This basically amounts to a declaration of war against a leading member of the United Nations and one of the five permanents on the Security Council. It is a country that imported nearly $2 trillion of goods from the rest of the world in 2019, and is the largest exporter to over 40 other countries. Why treat it as a common enemy?

# The US continues to push its unilateral interventionist agenda under the 2017 National Security Strategy – which treats Russia and China, as “rivals” and potential challenge to the US hegemony.

# At the same time , The “Hong Kong Human Rights and Democracy Act,” (November 2019)  and the Uyghur Human Rights Policy Act (passed by the House of Representatives December 4) underscore the US exceptionalism on rights and international law. Through these laws, the US publicly supports the opposition of these territories against a permanent member of the Security Council.

# The 2+2 Indo-US dialogue between foreign and defense ministers (December 19, 2019 ) also exposed the American duplicity in foreign affairs; while Kashmir remained under total lockdown, and most of India simmered with protests against citizenship amendment act (CAA), the US-Indo ministers called their partnership “grounded in mutual trust and friendship, democratic values,  ……. and rooted in shared values of freedom, justice, human rights, and commitment to the rule of law.”

# The 2+2 dialogue specifically mentioned Pakistan and much of the cooperation discussed ( cyberspace, maritime, trade) indirectly targeted China as an adversary that needs to be contained.

# To the total disregard of the countrywide raging protests against CAA by over 60 percent of its population (the BJP-RSS won only about 37 per cent of the popular vote in the 2018 election), and the continued lockdown in Kashmir since August 5, the US ambassador Kenneth Juster led a 15-member guided diplomatic stock-taking mission (largely US allies) to besieged Srinagar on January 10.

The European Union decided against becoming part of the delegation. This visit, too, reflected the close bond that the US has knit with India as its “pivot in Asia” to countervail the ever growing Chinese influence in the region.”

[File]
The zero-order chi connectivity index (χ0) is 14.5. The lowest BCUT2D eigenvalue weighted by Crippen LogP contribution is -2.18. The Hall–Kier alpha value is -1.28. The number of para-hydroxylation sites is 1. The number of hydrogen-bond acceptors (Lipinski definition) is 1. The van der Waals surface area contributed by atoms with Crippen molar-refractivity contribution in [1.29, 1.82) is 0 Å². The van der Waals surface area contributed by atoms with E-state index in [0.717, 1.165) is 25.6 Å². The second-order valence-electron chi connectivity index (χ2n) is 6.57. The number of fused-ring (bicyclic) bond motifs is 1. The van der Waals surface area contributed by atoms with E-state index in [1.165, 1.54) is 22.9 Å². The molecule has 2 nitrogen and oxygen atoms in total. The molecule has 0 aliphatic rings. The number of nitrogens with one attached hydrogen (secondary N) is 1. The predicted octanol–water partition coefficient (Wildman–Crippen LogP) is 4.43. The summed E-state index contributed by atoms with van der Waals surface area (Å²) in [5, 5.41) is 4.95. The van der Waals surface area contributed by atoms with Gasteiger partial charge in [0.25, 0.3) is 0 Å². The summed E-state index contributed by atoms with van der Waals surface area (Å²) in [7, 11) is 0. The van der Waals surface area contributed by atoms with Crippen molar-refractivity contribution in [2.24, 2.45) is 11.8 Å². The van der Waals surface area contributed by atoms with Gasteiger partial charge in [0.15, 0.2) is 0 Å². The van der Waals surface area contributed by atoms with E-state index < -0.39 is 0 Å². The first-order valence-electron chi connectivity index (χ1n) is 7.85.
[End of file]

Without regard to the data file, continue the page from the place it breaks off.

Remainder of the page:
# Ironically, US State Department re-designated Pakistan a ‘country of particular concern’ (December 2019) for “having engaged in or tolerated ‘systematic, ongoing, [and] egregious violations of religious freedom,” quoting The designation is based on an evaluation carried out by the US Commission on International Religious Freedom (USCIRF). In its 2019 report, the USCIRF said Pakistan had failed to adequately protect its minorities and failed to ensure religious freedom for all, including members of the majority.

Why shouldn’t such designation be called out as a blatant instrument of blackmail if it singles out Pakistan but totally glosses over the nine million Kashmiris under siege since August 5, and over 60 percent of India’s population ( only about 37 percent voted for the BJP and allies) is up in arms against CAA?

# Condemned globally for the hitherto unexplained murder of journalist Jamal Khashoggi in October 2018, Saudi Arabia remains an integral part of the US geopolitics, and the current president the prestigious G-20, a club of the most influential nations.

These few examples illustrate the ugliness of global politics – which are clearly determined by bloc interests and commercial considerations and not really rooted in the theoretical rule of law and respect for sovereignty of other countries and regard for fundamental  rights. It represents a litany of contradictions coming out of the West, in contrast to the very values that leading western nations preach.

This article first appeared in Matrix Mag and is being reproduced under an arrangement. Click here to go to the original.

 

 

 

 

Views expressed in this article do not necessarily represents the editorial position of ViewsWeek.